In 2019, I visited the British Museum, taking a tour of exhibits with a connection to biblical events. Viewing physical objects tied to events described in the Bible offered color to the Scripture’s black-and-white words. I marveled at the different items in the museum collection—items like a six-foot black obelisk depicting King Jehu and a large silver bowl possibly handled by Nehemiah. The artifacts and information were abundant, but I found myself mesmerized by an opulent piece called The Ram in the Thicket. It helped me reflect on the great sacrifice and faith required for Abraham to leave his homeland and follow God’s call.
I found myself mesmerized by an opulent piece called The Ram in the Thicket. It helped me reflect on the great sacrifice and faith required for Abraham to leave his homeland and follow God’s call.
Ram in the Thicket
The small statue is one of a pair of figures excavated from the Ur dig site in modern-day Iraq. Scholars estimate its date of origin to be 2500 BC, before the time of Abraham. Standing only 18 inches tall, the statue depicts a horned goat on its hind legs, peeking out over a bush. It was probably used as a support for a pedestal or a table.
Archaeologist Leonard Woolley named this pair of figures The Ram in the Thicket as a reference to the account of the near-sacrifice of Isaac (Gen. 22:1–19) by Abraham, a native of Ur. However, it’s unclear if this depiction of a horned animal has any connection with the patriarch or the ram described in Genesis 22:13.
Regardless, I was fascinated by the statue’s intricate detail and the diversity of its fine materials. Its tiny base features a mosaic of minuscule red limestone and shell. The bush is covered with fine gold leaf as are the goat’s face and legs. The goat’s fleece was fashioned from mounted shells on a wooden core, its ears from copper alloy, and its eyes, horns, and upper fleece from lapis lazuli, a blue precious stone.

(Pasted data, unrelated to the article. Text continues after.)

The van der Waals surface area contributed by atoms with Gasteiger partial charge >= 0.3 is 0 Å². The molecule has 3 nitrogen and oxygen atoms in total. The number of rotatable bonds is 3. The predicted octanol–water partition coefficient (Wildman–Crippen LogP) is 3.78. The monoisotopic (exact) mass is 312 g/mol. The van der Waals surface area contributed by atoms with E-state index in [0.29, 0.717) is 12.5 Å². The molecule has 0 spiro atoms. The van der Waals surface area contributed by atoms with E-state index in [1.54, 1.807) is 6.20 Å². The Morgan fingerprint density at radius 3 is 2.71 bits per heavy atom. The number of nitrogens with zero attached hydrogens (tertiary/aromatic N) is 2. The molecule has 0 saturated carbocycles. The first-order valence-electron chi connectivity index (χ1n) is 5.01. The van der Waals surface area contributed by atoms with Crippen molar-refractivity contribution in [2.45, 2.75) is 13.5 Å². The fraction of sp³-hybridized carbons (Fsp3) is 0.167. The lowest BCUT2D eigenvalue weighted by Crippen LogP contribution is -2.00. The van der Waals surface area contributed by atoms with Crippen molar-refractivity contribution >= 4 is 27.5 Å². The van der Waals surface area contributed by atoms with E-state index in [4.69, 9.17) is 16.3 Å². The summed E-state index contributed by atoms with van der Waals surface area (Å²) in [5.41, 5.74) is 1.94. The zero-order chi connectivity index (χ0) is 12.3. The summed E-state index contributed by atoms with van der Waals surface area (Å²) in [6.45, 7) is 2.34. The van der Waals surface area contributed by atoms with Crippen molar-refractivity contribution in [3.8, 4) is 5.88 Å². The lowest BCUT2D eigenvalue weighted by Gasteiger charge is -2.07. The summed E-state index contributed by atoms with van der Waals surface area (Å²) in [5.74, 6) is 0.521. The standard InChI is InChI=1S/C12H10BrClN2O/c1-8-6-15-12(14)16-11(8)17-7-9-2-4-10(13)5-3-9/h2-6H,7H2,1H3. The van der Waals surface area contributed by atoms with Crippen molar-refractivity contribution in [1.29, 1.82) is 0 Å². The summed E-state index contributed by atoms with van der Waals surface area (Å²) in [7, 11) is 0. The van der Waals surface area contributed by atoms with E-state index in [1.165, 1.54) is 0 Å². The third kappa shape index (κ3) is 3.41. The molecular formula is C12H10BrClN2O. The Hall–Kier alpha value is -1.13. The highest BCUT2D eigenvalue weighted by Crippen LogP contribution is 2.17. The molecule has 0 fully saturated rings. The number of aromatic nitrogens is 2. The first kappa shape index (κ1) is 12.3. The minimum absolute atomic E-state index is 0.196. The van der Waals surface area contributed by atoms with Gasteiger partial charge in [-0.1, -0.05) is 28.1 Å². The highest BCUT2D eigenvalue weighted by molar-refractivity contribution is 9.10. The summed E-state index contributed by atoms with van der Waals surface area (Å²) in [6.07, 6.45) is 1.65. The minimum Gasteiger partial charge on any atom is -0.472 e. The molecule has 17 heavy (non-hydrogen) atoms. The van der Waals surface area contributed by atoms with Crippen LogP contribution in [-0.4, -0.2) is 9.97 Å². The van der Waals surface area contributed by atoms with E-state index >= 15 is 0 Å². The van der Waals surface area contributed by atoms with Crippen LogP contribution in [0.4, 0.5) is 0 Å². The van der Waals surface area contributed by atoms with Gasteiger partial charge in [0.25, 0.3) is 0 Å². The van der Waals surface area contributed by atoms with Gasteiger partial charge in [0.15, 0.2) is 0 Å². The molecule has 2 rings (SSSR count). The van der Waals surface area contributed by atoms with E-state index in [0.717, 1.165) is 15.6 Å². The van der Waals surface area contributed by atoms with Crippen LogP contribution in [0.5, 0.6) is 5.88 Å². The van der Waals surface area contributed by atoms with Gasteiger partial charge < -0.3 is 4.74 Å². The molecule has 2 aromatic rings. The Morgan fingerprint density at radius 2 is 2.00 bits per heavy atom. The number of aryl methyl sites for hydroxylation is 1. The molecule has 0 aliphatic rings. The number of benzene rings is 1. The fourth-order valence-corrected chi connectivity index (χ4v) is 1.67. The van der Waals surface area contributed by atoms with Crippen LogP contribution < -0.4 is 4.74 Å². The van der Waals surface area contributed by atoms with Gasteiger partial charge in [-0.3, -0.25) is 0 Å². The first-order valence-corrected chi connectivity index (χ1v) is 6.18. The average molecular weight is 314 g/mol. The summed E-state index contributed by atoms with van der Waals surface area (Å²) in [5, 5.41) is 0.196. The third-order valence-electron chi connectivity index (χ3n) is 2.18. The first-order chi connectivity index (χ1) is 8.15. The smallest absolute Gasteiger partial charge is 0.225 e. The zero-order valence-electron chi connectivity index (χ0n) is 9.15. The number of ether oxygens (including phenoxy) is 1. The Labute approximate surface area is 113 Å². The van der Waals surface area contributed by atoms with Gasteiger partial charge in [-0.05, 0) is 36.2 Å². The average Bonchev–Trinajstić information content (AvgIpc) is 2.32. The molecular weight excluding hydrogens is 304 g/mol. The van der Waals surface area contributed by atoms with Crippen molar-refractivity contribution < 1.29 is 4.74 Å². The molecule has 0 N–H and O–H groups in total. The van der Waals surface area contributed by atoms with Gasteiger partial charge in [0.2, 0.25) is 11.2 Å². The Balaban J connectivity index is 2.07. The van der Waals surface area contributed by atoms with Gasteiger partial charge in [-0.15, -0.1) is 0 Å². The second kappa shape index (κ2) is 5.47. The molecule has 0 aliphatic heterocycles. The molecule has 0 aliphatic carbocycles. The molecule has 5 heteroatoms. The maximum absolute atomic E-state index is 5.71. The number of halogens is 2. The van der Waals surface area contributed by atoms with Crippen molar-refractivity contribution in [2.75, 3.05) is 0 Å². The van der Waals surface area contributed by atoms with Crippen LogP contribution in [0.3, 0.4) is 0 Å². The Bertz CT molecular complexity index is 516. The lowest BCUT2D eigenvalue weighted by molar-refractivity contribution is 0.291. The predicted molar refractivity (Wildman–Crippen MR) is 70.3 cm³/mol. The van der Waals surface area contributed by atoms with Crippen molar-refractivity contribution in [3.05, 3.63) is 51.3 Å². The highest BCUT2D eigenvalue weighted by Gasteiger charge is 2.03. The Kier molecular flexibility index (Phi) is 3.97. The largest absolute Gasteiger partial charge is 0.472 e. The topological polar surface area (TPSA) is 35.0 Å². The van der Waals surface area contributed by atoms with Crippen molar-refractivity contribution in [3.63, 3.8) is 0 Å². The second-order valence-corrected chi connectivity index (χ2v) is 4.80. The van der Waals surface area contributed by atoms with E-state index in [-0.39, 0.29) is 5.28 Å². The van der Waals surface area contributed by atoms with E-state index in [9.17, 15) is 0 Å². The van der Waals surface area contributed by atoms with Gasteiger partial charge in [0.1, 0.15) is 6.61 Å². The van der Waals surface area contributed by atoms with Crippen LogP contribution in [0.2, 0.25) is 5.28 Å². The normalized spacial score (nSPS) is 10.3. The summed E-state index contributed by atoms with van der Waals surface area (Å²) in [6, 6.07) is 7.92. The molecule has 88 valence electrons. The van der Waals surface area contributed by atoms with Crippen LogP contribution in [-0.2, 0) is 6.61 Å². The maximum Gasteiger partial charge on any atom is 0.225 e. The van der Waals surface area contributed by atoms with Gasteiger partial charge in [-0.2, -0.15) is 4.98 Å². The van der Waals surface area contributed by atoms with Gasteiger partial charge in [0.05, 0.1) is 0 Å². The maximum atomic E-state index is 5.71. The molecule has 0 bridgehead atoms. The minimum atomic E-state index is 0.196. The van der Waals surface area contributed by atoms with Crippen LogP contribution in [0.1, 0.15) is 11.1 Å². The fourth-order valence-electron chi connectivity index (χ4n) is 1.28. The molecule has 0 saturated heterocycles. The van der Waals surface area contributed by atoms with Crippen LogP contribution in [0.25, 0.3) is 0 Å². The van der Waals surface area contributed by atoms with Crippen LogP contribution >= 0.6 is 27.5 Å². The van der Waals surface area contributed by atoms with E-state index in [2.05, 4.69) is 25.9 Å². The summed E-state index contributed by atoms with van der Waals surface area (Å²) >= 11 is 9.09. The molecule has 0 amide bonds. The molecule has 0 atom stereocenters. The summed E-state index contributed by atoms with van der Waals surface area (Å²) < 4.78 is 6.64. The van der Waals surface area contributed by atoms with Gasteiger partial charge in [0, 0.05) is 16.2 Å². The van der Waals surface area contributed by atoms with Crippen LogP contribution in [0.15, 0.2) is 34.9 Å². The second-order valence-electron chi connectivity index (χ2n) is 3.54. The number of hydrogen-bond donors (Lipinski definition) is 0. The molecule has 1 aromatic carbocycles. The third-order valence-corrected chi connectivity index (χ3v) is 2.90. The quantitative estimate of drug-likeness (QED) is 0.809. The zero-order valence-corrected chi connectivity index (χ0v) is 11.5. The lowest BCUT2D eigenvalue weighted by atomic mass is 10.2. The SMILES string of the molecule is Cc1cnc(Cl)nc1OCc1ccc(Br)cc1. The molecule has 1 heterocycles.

I can only imagine the hours of painstaking work that went into this small piece that was likely built to support something even more opulent. The precious materials and meticulous elements reveal the affluence and craftsmanship available in the ancient civilization of Ur.
Transient Life, Permanent Faith
Abraham lived in Ur when the Lord called him to pick up and move. Setting out for a foreign land, he left everything familiar to him. Sometimes in my haste to read the Genesis account, I gloss over what Abraham gave up following God’s call: “Go from your country and your kindred and your father’s house to the land that I will show you” (Gen. 12:1).
The Ram in the Thicket reminds me that the father of God’s people and of our faith didn’t merely move to a new house. He made a significant sacrifice. Abraham’s original home was not a backward and primitive village. Ur was a prominent metropolis with skilled artisans and advanced infrastructure. Abraham left behind an advanced, educated, skilled, and privileged society. On the surface, his act of leaving for an unknown land appears utterly foolish.
Hebrews reminds us that when Abraham left Ur, he went to live in tents. The patriarch provided only transience for his son and grandson. But in going, Abraham kept his eyes on a greater stability:
By faith Abraham obeyed when he was called to go out to a place that he was to receive as an inheritance. And he went out, not knowing where he was going. By faith he went to live in the land of promise, as in a foreign land, living in tents with Isaac and Jacob, heirs with him of the same promise. For he was looking forward to the city that has foundations, whose designer and builder is God. (Heb. 11:8–10)
Ur had skilled artisans, but Abraham looked to a greater Designer and Builder, our powerful and trustworthy God. Abraham trusted God, and he expressed his faith through obedience. He sacrificed the treasures of Ur because his eyes were set on an even more secure place. He saw something greater than luxury and education. He saw the promise of God.
Ur had skilled artisans, but Abraham looked to a greater Designer and Builder, our powerful and trustworthy God.
When we discuss faith in our churches, let’s remember that our faith is only as valuable as its object. Christians can be tempted to put our faith in riches, technology, education, and skill. And when we choose Christ over society’s values, our decisions, like Abraham’s, appear foolish. But Abraham’s faith was vindicated because God kept his promise. Our obedient faith will be as well. The object of Abraham’s faith made his faith valuable—and thus he was included among the model saints in Hebrews 11. The patriarch’s faith is the kind the author of Hebrews wants his hearers to have: an active conviction that stands on God’s promises, a faith that wisely values the security our trustworthy God offers over the fleeting values of this world.